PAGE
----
Referring to FIG. 4, a packet suitably includes a preamble portion 300, a header portion 302, and a payload/data portion 304. Included within the header portion 302 is a field for group identification, LAN ID, and a field for the TSF register value of the transmitting unit to support synchronization among the units of a WLAN communication group, TSF. Of course, although the TSF is shown as a part of the header, the TSF may be included in another portion of the packet if desired without departing from the spirit and scope of the present invention. The value inserted into the TSF is suitably contained within a dedicated field register for time synchronization. For example, the field register is suitably a 16-bit register within the transmit/receive control logic unit 174 (FIG. 2), wherein a 0H value suitably indicates that the unit does not have a valid TSF value for time synchronization, while a value in the range of 0001H-FFFFH indicates that the unit is functional for time synchronization.
Further, the rate at which the value within the TSF register advances is preferably controlled via an associated control register. Suitably, the value within the associated control register is loaded into a count down register, such as a register that counts down every microsecond, with the count-down time increment suitably occurring in accordance with the unit's local clock 172 (FIG. 2). In general, the units within a communication group use the value within the TSF of received packets that have a matching LAN ID to ensure synchronization, as discussed more fully with reference to FIG. 3.
When an initial packet is received by a unit (i.e., step 200 is affirmative), the value of the TSF in the packet (e.g., RXTSF) is suitably inserted into the unit's TSF register (e.g., MYTSF), since the unit is not yet synchronized (step 208). The process continues by determining whether the unit desires a packet transmission (step 210). If so, the value from MYTSF is inserted into the TSF of the transmitted packet (step 212). When the unit does not seek packet transmission, a determination of whether a packet is received is made (step 214). When there is no packet receipt (i.e., step 214 is negative), the process returns to step 210.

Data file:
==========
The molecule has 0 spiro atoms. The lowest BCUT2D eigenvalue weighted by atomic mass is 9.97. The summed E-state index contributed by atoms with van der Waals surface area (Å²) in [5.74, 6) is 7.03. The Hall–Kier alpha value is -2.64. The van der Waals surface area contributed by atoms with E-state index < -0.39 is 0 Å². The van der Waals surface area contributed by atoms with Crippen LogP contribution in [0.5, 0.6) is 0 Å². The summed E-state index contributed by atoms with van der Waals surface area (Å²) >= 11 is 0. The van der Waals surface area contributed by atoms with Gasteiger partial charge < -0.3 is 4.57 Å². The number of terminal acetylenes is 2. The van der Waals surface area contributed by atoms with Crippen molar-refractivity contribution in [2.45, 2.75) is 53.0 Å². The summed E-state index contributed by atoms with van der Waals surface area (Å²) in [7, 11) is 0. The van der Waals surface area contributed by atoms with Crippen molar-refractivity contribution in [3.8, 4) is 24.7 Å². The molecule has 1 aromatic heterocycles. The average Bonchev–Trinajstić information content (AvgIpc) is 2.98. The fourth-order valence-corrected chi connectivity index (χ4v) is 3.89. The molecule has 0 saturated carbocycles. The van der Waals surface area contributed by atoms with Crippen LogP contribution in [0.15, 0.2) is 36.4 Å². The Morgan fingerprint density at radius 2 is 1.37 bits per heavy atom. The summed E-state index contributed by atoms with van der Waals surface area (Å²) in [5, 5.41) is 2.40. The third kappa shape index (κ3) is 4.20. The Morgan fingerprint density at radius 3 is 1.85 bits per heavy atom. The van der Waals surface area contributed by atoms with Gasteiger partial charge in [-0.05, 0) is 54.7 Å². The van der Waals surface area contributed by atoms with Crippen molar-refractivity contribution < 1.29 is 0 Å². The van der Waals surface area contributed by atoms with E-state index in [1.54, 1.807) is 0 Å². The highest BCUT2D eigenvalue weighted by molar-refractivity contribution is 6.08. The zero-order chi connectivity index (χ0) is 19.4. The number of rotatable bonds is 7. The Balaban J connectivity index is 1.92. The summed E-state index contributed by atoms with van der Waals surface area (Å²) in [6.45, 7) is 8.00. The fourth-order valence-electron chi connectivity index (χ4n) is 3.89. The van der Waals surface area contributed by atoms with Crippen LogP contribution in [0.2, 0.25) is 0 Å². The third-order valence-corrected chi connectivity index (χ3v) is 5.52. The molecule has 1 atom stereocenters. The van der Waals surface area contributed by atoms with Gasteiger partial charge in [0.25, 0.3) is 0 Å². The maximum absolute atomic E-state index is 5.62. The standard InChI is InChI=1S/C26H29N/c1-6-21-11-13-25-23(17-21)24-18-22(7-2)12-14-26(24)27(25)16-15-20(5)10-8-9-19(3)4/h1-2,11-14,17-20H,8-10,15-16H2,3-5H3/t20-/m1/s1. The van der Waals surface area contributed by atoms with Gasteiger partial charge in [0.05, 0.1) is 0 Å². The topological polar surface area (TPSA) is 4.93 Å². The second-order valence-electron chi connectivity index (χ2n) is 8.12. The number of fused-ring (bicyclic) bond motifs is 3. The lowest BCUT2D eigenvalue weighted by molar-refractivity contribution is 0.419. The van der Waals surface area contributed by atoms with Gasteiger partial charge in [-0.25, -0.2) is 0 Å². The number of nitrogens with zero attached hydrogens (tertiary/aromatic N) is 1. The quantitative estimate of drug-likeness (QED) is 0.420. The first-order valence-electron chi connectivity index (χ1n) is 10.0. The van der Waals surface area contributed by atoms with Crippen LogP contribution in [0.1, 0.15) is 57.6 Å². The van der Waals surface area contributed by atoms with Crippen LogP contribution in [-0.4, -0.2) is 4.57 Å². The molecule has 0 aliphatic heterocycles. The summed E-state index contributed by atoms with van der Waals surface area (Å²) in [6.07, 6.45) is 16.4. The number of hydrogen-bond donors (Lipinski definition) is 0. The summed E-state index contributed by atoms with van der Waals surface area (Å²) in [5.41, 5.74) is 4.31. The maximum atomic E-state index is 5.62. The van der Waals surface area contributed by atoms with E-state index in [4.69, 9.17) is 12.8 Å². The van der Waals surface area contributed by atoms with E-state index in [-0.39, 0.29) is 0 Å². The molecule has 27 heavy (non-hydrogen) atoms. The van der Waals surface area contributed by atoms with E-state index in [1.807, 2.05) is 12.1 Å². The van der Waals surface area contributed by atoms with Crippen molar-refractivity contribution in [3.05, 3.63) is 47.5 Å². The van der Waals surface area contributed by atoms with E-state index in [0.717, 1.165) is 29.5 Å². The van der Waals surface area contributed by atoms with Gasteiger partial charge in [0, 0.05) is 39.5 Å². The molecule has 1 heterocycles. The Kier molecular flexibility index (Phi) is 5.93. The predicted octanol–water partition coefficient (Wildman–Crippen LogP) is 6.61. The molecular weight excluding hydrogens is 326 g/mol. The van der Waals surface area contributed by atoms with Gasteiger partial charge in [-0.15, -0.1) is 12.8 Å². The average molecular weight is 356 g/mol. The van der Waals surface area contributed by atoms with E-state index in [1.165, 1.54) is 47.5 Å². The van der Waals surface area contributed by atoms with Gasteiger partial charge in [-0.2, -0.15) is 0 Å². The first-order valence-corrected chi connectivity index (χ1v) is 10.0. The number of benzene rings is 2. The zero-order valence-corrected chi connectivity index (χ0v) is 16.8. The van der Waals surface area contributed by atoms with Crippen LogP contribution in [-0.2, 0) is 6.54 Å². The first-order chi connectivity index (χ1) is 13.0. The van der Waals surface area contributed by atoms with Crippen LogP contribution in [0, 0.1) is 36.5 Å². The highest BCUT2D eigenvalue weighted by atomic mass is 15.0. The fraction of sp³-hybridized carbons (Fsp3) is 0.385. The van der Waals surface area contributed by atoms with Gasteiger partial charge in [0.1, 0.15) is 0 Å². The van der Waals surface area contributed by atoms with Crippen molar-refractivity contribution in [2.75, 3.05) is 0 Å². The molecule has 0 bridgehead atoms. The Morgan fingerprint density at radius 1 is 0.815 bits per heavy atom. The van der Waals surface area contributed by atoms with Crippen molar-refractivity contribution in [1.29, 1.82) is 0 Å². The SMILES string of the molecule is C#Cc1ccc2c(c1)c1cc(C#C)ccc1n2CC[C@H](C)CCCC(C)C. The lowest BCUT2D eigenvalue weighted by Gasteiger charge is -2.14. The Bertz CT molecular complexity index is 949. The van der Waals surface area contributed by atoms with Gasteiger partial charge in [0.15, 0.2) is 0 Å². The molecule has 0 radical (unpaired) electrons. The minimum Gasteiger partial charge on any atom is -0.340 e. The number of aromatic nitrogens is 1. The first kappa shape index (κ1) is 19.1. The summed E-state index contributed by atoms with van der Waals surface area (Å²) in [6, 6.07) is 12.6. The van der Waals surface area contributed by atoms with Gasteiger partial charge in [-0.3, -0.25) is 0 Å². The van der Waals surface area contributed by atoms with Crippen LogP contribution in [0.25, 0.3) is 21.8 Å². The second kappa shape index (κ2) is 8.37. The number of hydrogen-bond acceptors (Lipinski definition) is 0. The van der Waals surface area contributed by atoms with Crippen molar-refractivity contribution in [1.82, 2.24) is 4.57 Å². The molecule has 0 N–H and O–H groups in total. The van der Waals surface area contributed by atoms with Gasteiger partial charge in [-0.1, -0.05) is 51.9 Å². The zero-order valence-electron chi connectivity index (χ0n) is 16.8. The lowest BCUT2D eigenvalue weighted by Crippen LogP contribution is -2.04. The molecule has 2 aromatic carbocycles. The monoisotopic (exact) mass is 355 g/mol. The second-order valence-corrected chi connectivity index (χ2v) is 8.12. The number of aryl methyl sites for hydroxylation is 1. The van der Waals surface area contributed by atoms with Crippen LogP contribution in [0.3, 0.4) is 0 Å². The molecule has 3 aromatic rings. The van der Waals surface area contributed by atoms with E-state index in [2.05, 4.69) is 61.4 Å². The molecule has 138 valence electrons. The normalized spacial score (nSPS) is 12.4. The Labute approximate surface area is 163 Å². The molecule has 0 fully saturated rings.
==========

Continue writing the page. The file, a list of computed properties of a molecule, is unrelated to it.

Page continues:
When a packet is received (i.e., step 214 is affirmative), the process continues by determining whether the value of MYTSF needs to be updated, i.e., whether the unit receiving the packet and the unit sending the packet are in sync. Thus, the value of the TSF in the received packet is preferably compared to the value in MYTSF of the receiving unit (step 216). When the value of the received TSF is not greater than the value of MYTSF, i.e., the difference between the value of the received TSF and the value of MYTSF is less than or equal to zero, the two units are in sync and no updating of MYTSF is needed. The process then returns to step 210. When the value of the received TSF is greater than the value of MYTSF, i.e., the difference between the value of the received TSF and the value of MYTSF is greater than zero, the process continues by updating the value of MYTSF to be equal to the value of the received TSF (step 218) to synchronize the receiving unit with the sending unit. The process then returns to step 210.
With the capability to provide synchronization among units in a WLAN, more specific communication limits and varying modes of communication among different types of units can be accommodated. By way of example, first, second, and third modes of communication may be defined that utilize communication periods based on the predetermined values of the synchronized TSF registers. These communication periods suitably provide agreed upon time points that varying types of data transmission and unit types are to occur.